You would think that, as someone who teaches argumentation and debate, I would be all about a graphic going after media bias. But this widely shared graphic?
I loathe it.
The fact that it forms a neat arch, with the most centrist news organizations also being the most reliable, and the most partisan being the least is what tripped the wire in my brain that I scrutinize it. But its the left axis that I find damning.
On a graph, an axis should be a set of points all from the same set, arranged in a sensible order. But they are not. Complex analysis (apart from being a branch of mathematics), is a different genre from fact-reporting. This isn’t an issue of the quality of the reporting because, and this is very important, it is not reporting. Persuasion, analysis, and reporting are all different things.
- Persuasion: A piece that tries to convince you to believe something, usually point of value or policy.
- Analysis: A piece that tries to synthesize facts into an abstract framework, usually by an expert. It naturally contains an element of persuasion; facts can be interpreted many ways. It is fundamentally a point-of-fact excercise, but more abstract than a basic who, what, where, when, why, how report.
- Reporting: the aforementioned who, what, where, when, why, how piece.
There is nothing inherently low quality about any of these—though opinion pieces are having a bit of a low moment. Just as you would not complain a candle is bad at cutting down trees, you should not be surprised that analysis is a mediocre way to glean a list of facts; its just not what’s its for. Vox is a popular punching bag, but they exist to explicitly fill an analysis void in the center left. If you read it with that purpose, it is hard to argue they are doing an overall bad job. I much prefer AP, BBC, or NPR for simpler point-of-fact reporting.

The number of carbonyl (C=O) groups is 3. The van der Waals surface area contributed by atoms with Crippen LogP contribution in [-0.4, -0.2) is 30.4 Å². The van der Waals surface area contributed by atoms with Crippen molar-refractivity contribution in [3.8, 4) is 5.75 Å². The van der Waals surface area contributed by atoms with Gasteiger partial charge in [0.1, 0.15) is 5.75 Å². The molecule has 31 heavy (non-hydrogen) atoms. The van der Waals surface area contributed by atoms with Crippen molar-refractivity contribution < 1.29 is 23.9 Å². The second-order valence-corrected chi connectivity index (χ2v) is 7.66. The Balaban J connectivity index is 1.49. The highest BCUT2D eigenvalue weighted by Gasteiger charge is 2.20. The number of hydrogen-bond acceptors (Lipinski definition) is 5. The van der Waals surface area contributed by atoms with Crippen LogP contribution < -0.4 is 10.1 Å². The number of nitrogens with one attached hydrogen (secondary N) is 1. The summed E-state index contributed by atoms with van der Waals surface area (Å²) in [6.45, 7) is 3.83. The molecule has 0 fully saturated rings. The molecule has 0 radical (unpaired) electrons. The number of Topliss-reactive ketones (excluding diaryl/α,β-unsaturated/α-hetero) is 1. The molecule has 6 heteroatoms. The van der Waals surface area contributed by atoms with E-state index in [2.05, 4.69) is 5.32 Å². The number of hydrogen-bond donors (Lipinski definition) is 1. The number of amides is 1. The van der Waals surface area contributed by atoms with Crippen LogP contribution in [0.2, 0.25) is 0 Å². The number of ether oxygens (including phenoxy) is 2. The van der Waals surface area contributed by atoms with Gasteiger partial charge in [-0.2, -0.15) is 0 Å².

What this chart shows is the toxic centrism that is gripping this country. They highest quality discourse, the idea goes, is that which can find the middle. As you get more partisan, your work must be of lower quality. What this precludes is the possibility is that one party is actually right. They are both wrong—why vote, why hold either accountable, why not share saccharine memes instead of challenging news stories?
It is also nakedly anti-intellectual. While not all analysis and opinion is high quality, nor is all point-of-fact centrist reporting. (The meme acknowledges that; the few exceptions to the parabolic shape are in the tabloids.) The facts may simply be wrong without being opinions. Further, while it can be high-quality to its purpose, omitting context because it is analytical may not be the most illuminating route. If you do not know that America First was a popular White Nationalist and pro-Nazi slogan from the 30s, the current America First slogan takes on a different tone. I’m unaware of any reporting that explicitly links it to a purposeful rebranding of 30s White Nationalism, but there is persuasive analysis that shows how it has come out of groups with the ties to suggest it it was, if not purposeful, certainly not entirely a coincidence.
Putting facts into a framework—and engaging with other persons’ interpretations of the facts—is a vital part of being informed. Analytical currents are in fact news because they are the framework that policy and value sits on, not bare facts. And persuasion, though not currently living up to this, should be the final course of a meal of information that any informed citizen digests. Stopping at facts, and treating bare facts as the highest quality input, is a perfect reversal of the point and purpose of a free press.
Nothing about this meme is contributing to media literacy, and I hate it.